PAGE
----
WASHINGTON (Reuters) – Eight countries have signed an international lunar exploration agreement called Artemis AgreementsNASA announced Tuesday as the US space agency tries to formulate standards for building long-term settlements on the surface of the Moon.
The Agreements, Named after NASA Artemis The moon program aims to build on current international space law by creating “safety zones” surrounding the bases of the moon in the future to prevent conflict between nations operating there, and by allowing private companies to own the lunar resources they extract.
The United States, Australia, Canada, Japan, Luxembourg, Italy, the United Kingdom and the United Arab Emirates signed bilateral agreements during the annual space conference on Tuesday after months of talks in an American attempt to win allies as part of its plan to return. Astronauts to the moon by 2024.
“What we’re trying to do is create standards of behavior that every country can agree to,” NASA Administrator Jim Bridenstein told reporters. Th said Agreements Consistent with the 1967 treaty which states that the Moon and other celestial bodies are exempt from national property claims.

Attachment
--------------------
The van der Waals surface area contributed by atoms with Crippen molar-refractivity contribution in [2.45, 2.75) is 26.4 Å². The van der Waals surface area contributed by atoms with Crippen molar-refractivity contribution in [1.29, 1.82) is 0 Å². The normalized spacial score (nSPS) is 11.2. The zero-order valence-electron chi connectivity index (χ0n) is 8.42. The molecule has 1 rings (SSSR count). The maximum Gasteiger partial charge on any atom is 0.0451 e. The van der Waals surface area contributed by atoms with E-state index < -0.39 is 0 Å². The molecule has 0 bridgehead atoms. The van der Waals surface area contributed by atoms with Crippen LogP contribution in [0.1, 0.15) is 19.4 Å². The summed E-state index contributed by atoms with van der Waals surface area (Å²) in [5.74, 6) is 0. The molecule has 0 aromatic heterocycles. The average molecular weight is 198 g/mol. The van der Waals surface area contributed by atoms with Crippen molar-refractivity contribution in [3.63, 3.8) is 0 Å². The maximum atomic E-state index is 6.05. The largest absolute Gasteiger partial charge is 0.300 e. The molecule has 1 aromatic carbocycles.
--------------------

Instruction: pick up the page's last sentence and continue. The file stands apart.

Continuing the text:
“We are operationalizing the Outer Space Treaty for the purposes of creating the broadest and most comprehensive human spaceflight coalition in human history,” Bridenstein said.
The Trump administration and the governments of other countries far into the moon space is a strategic asset. The moon also has value for long-term scientific research that could enable future missions to Mars – activities that fall under the international space law regime that is widely seen as outdated.
In 2019, US Vice President Mike Pence directed NASA to return humans to the moon by 2024 – cutting the agency’s previous schedule in half – and building a long-term human presence on the moon’s surface.
The NASA program, expected to cost tens of billions of dollars, will send robotic rovers to the surface of the moon before humans finally land. NASA is also planning to build the Moon Gate, a space station that orbits the Moon. The plans require that they be built by a mix of NASA contractors and international partners.
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